Multiple Health Behavior Changes in a Cancer Prevention Intervention for Construction Workers, 2001-2003

DSpace/Manakin Repository

Multiple Health Behavior Changes in a Cancer Prevention Intervention for Construction Workers, 2001-2003

Citable link to this page

 

 
Title: Multiple Health Behavior Changes in a Cancer Prevention Intervention for Construction Workers, 2001-2003
Author: Harley, Amy E.; Devine, Carol M.; Beard, Binta; Stoddard, Anne M.; Hunt, Mary K.; Sorensen, Glorian

Note: Order does not necessarily reflect citation order of authors.

Citation: Harley, Amy E., Carol M. Devine, Binta Beard, Anne M. Stoddard, Mary K. Hunt, and Glorian Sorensen. 2010. Multiple Health Behavior Changes in a Cancer Prevention Intervention for Construction Workers, 2001-2003. Preventing Chronic Disease 7(3).
Full Text & Related Files:
Abstract: Introduction: Few multiple behavior change interventions have addressed tobacco use in conjunction with fruit and vegetable consumption, particularly among high-risk blue-collar workers. Tools for Health, a cancer prevention intervention for construction laborers, was effective in achieving behavior change for smoking cessation and fruit and vegetable consumption separately. This study examines whether addressing smoking and fruit and vegetable consumption was successful in achieving positive change for both behaviors. We also explored possible explanations for the relationship between behavior changes in these 2 behavioral domains. Methods: We retrospectively analyzed data from a randomized controlled trial testing a smoking cessation and fruit and vegetable consumption intervention for construction workers. We used survey data from 300 intervention participants to answer our primary research question: Did participants who reported being smokers at baseline successfully quit smoking and increase their fruit and vegetable consumption by the end of the intervention? We used qualitative data from 16 small group discussions to help interpret these results. Results: Tools for Health participants achieved substantial levels of smoking cessation and increased their fruit and vegetable consumption, concurrently, during the course of the intervention. Conclusion: This study provides evidence that pairing smoking cessation with increasing fruit and vegetable consumption can be successful in a multiple behavior change intervention designed for high-risk blue-collar workers. Further, our findings provide potential directions for examining why this pairing might be complementary.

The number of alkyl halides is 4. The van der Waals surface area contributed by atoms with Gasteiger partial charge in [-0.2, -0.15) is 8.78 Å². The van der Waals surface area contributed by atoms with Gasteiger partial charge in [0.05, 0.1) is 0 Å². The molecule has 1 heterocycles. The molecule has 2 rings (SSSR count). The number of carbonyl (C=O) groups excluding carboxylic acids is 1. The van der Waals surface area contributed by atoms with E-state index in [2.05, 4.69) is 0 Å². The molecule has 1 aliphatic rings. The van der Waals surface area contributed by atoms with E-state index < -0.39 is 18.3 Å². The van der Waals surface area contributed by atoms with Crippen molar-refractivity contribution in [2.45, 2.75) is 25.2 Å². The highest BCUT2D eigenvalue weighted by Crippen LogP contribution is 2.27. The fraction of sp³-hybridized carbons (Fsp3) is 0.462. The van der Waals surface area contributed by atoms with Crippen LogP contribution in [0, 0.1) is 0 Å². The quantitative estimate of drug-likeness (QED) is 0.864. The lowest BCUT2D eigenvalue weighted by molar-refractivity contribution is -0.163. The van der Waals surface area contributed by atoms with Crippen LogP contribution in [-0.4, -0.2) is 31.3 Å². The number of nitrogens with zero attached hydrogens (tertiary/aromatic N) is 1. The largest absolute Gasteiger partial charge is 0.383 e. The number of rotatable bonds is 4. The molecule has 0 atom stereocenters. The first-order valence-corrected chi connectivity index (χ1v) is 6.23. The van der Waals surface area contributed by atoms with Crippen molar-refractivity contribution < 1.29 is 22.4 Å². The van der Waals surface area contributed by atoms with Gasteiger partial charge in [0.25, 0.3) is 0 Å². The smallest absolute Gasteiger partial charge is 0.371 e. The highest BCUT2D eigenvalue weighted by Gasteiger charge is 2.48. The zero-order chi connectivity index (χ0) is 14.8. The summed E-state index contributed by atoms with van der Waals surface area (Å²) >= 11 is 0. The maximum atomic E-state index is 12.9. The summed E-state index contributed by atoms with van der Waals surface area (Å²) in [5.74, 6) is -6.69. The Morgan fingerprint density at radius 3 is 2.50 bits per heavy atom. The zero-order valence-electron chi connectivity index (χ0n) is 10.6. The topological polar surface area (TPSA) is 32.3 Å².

Published Version: http://www.cdc.gov/pcd/issues/2010/may/09_0101.htm
Other Sources: http://www.ncbi.nlm.nih.gov/pmc/articles/PMC2879987/pdf/
Terms of Use: This article is made available under the terms and conditions applicable to Other Posted Material, as set forth at http://nrs.harvard.edu/urn-3:HUL.InstRepos:dash.current.terms-of-use#LAA
Citable link to this page: http://nrs.harvard.edu/urn-3:HUL.InstRepos:4515105
Downloads of this work:

Show full Dublin Core record

This item appears in the following Collection(s)

 
 

Search DASH


Advanced Search
 
 

Submitters